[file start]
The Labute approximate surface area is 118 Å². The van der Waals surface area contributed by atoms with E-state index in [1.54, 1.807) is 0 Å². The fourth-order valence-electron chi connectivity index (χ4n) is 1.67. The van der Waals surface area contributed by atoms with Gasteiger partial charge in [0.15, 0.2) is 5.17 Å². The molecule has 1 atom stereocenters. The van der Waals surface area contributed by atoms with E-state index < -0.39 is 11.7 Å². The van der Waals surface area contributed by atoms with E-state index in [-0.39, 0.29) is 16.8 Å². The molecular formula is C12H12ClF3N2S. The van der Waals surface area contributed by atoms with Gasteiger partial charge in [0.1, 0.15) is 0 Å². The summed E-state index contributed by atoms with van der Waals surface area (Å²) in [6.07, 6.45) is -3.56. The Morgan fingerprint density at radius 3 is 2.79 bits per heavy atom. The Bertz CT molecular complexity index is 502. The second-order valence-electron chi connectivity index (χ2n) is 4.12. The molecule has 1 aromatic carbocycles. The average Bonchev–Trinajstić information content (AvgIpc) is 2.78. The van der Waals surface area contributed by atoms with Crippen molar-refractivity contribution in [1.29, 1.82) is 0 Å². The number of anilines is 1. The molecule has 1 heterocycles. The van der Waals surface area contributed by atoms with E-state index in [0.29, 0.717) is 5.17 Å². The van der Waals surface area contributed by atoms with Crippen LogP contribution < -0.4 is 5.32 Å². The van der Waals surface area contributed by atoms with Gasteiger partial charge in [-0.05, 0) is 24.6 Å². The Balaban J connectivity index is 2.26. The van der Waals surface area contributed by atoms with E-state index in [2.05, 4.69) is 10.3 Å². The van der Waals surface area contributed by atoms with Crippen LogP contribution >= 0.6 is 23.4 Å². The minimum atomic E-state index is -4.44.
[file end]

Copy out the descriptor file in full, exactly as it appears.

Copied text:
The Labute approximate surface area is 118 Å². The van der Waals surface area contributed by atoms with E-state index in [1.54, 1.807) is 0 Å². The fourth-order valence-electron chi connectivity index (χ4n) is 1.67. The van der Waals surface area contributed by atoms with Gasteiger partial charge in [0.15, 0.2) is 5.17 Å². The molecule has 1 atom stereocenters. The van der Waals surface area contributed by atoms with E-state index < -0.39 is 11.7 Å². The van der Waals surface area contributed by atoms with E-state index in [-0.39, 0.29) is 16.8 Å². The molecular formula is C12H12ClF3N2S. The van der Waals surface area contributed by atoms with Gasteiger partial charge in [0.1, 0.15) is 0 Å². The summed E-state index contributed by atoms with van der Waals surface area (Å²) in [6.07, 6.45) is -3.56. The Morgan fingerprint density at radius 3 is 2.79 bits per heavy atom. The Bertz CT molecular complexity index is 502. The second-order valence-electron chi connectivity index (χ2n) is 4.12. The molecule has 1 aromatic carbocycles. The average Bonchev–Trinajstić information content (AvgIpc) is 2.78. The van der Waals surface area contributed by atoms with Crippen molar-refractivity contribution in [1.29, 1.82) is 0 Å². The number of anilines is 1. The molecule has 1 heterocycles. The van der Waals surface area contributed by atoms with E-state index in [0.29, 0.717) is 5.17 Å². The van der Waals surface area contributed by atoms with Crippen LogP contribution < -0.4 is 5.32 Å². The van der Waals surface area contributed by atoms with Gasteiger partial charge in [-0.05, 0) is 24.6 Å². The Balaban J connectivity index is 2.26. The van der Waals surface area contributed by atoms with E-state index in [2.05, 4.69) is 10.3 Å². The van der Waals surface area contributed by atoms with Crippen LogP contribution >= 0.6 is 23.4 Å². The minimum atomic E-state index is -4.44.